The two simulated fires shown in FIGS. 7 and 8 and FIG. 9 both have a rotatable light-reflecting element 20 of the same construction as that shown in FIGS. 2 6. However, the shells 10 of the fires are somewhat different from what is shown in FIGS. 1 and 3, and these will now be described in detail.

The shell 10 shown in FIGS. 7 and 8 is shaped and colored so as to resemblev logs, the material out of which the shell is made being a clear synthetic plastic such as .clear polyester resin. Translucent windows 46 and 48 are provided between the logs logs 50 of the shell. These windows are rendered translucent by reason of their roughened surface and lie about 1 inch or less from the circular path of the outer edges of the vanes 22 on the light-reflecting element 20. The result is that, while the outline of the light-reflecting element 20 cannot be clearly seen through the translucent windows 46 and 48, the windows receive and transmit sufficient light from the bulbs 18 and from the rotatable element 20 to make the whole shell glow very brightly with stationary and upwardly moving rays of light. It should of course be understood that, although the fire shown in FIGS. 7 and 8 has two such windows, any

other reasonable number of windows can be provided.

FIG. '9 illustrates a simulated fire with an even more simple form of shell 10. Here the shell takes the form of a part-cylindrical panel of clear synthetic plastic such as polyester resin which has a roughened, brokenup. scratched or scoured surface so as to make it translucent. The curvature of the shell is such that it is roughly concentric to the rotatable light-reflecting element 20, the inner surface of the shell being spaced away from the circular path of the outer edges of the vanes on the element 20 by a distance of between one and three inches. As in the constructions shown in FIGS. 1 8, the outline of the light-reflecting element 20 cannot be clearly seen through the translucent shell. On the other hand, the shell receives and transmits sufficient light from the bulbs 18 and from the element 20 to make the whole shell glow very brightly with stationary and upwardly moving rays of light.

A number of modifications can be made to the simulated fires shown in FIGS. 1 9. Thus, although the flame effect is enhanced by the use of vanes 22 formed of corrugated foil or sheet metal so that each of the teeth is of shallow V or curved section, it may be satisfactory to use flat vanes in some instances. A further modification is for the vanes to be joined together as a result of being cut from a single sheet, an example of this form of construction being shown in FIGS. 10 and 11. Here a thin metal sheet 52 is first folded into a-concertina shape as shown in FIG. 10, and then has parts cut away or punched out over the areas A and B while it is still folded. The sheet is then expanded so as to have a star-shaped cross-section as shown in FIG. 11.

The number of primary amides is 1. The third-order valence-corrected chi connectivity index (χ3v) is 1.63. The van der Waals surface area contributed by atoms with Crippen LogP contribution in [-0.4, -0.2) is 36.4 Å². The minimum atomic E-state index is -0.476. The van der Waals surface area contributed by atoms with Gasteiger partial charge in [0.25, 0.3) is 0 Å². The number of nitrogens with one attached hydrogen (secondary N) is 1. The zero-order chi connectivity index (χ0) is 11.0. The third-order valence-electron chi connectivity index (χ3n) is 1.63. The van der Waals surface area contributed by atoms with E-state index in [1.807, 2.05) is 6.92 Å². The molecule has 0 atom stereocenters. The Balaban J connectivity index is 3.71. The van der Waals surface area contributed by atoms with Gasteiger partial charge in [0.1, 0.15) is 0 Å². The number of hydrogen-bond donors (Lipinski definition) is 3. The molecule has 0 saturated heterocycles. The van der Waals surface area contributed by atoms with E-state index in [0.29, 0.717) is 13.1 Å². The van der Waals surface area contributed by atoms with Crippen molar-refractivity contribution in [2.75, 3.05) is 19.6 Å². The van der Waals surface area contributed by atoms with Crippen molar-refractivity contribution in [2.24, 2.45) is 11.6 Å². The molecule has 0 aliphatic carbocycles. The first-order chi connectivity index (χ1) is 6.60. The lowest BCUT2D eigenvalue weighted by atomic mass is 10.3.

The electric motor 32 which drives the rotatable light-reflecting element 20 will generally be of fixedspeed type. Should it be desirable however in any specific instance for the speed of rotation of the element 20 to be variable, a simple variable-speed drive of the construction shown in FIG. 12 can be used. This consists of a friction sleeve 54 which is movable along the shaft 24 of the element and a friction cone 56 driven by a motor 58. By moving the sleeve 54 along the shaft 24, a wide range of different driving speeds is attainable.

With reference now more particularly to a preferred embodiment shown in FIGS. 1418, the reference character 10 indicates in general a housing or shell having an appearance such as is indicated in FIG. 14 and which may be provided with portions of varying degrees of opacity and translucency. For example, the portions 12' and 14' may be relatively opaque whereas the portions generally indicated by the reference character 16' may be so colored and varied as to translucency as to simulate red glowing portions of the fire whereas discrete portions, as for example indicated by the lines 18', may be provided to indicate and be configured as to simulate logs arranged in the fire.

The shell 10' forms a canopy or closure housing one or more light bulbs indicated by the reference character 20' in FIG. 16 and the reflecting assembly is designated by the reference character 22. As shown in FIG. 15, two such light sources may be provided, each mounted on a suitable socket 24' secured to the upstanding portions 26' of a bracket fixed to the base plate 28, the light sources being horizontally disposed as illustrated and each having its filament portion 30 disposed in front of the reflecting assembly 22' and to overlie the reflecting, masking and reflecting blade 32. This blade may be struck upwardly from the base plate 28' as is indicated more clearly in FIG. 16. The angular disposition of the reflecting blade 32' tends to concentrate a steady glow or reflected light in the lower or base portion of the shell 10' as is indicated in general by the area 34' in FIG. 16.